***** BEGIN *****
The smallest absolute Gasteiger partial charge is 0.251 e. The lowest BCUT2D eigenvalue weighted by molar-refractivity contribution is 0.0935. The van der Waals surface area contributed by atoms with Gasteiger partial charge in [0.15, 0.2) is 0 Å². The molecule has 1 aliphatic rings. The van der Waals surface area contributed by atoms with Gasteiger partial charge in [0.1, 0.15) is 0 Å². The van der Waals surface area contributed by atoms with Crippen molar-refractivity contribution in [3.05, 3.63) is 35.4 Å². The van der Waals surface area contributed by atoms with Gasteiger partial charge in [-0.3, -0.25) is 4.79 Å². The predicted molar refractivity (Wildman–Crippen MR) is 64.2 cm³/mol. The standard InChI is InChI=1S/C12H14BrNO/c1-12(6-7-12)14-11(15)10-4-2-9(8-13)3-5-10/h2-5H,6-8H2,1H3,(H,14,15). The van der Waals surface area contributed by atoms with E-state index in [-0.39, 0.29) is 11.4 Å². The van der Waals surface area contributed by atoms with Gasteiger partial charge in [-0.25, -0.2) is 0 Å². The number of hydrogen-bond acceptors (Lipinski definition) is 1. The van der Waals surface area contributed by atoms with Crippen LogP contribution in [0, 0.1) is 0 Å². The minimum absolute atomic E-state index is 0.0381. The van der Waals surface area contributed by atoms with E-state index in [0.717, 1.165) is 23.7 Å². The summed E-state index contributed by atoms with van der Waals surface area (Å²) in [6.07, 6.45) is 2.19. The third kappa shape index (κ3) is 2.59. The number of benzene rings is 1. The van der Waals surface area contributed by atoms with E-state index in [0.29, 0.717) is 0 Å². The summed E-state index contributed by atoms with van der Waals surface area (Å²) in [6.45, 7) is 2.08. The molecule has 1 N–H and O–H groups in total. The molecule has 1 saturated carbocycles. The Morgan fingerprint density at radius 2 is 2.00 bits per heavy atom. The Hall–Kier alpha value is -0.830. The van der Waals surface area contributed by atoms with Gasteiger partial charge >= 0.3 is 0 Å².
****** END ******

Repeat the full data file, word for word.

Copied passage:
The smallest absolute Gasteiger partial charge is 0.251 e. The lowest BCUT2D eigenvalue weighted by molar-refractivity contribution is 0.0935. The van der Waals surface area contributed by atoms with Gasteiger partial charge in [0.15, 0.2) is 0 Å². The molecule has 1 aliphatic rings. The van der Waals surface area contributed by atoms with Gasteiger partial charge in [0.1, 0.15) is 0 Å². The van der Waals surface area contributed by atoms with Crippen molar-refractivity contribution in [3.05, 3.63) is 35.4 Å². The van der Waals surface area contributed by atoms with Gasteiger partial charge in [-0.3, -0.25) is 4.79 Å². The predicted molar refractivity (Wildman–Crippen MR) is 64.2 cm³/mol. The standard InChI is InChI=1S/C12H14BrNO/c1-12(6-7-12)14-11(15)10-4-2-9(8-13)3-5-10/h2-5H,6-8H2,1H3,(H,14,15). The van der Waals surface area contributed by atoms with E-state index in [-0.39, 0.29) is 11.4 Å². The van der Waals surface area contributed by atoms with Gasteiger partial charge in [-0.25, -0.2) is 0 Å². The number of hydrogen-bond acceptors (Lipinski definition) is 1. The van der Waals surface area contributed by atoms with Crippen LogP contribution in [0, 0.1) is 0 Å². The minimum absolute atomic E-state index is 0.0381. The van der Waals surface area contributed by atoms with E-state index in [0.717, 1.165) is 23.7 Å². The summed E-state index contributed by atoms with van der Waals surface area (Å²) in [6.07, 6.45) is 2.19. The third kappa shape index (κ3) is 2.59. The number of benzene rings is 1. The van der Waals surface area contributed by atoms with E-state index in [0.29, 0.717) is 0 Å². The summed E-state index contributed by atoms with van der Waals surface area (Å²) in [6.45, 7) is 2.08. The molecule has 1 N–H and O–H groups in total. The molecule has 1 saturated carbocycles. The Morgan fingerprint density at radius 2 is 2.00 bits per heavy atom. The Hall–Kier alpha value is -0.830. The van der Waals surface area contributed by atoms with Gasteiger partial charge >= 0.3 is 0 Å².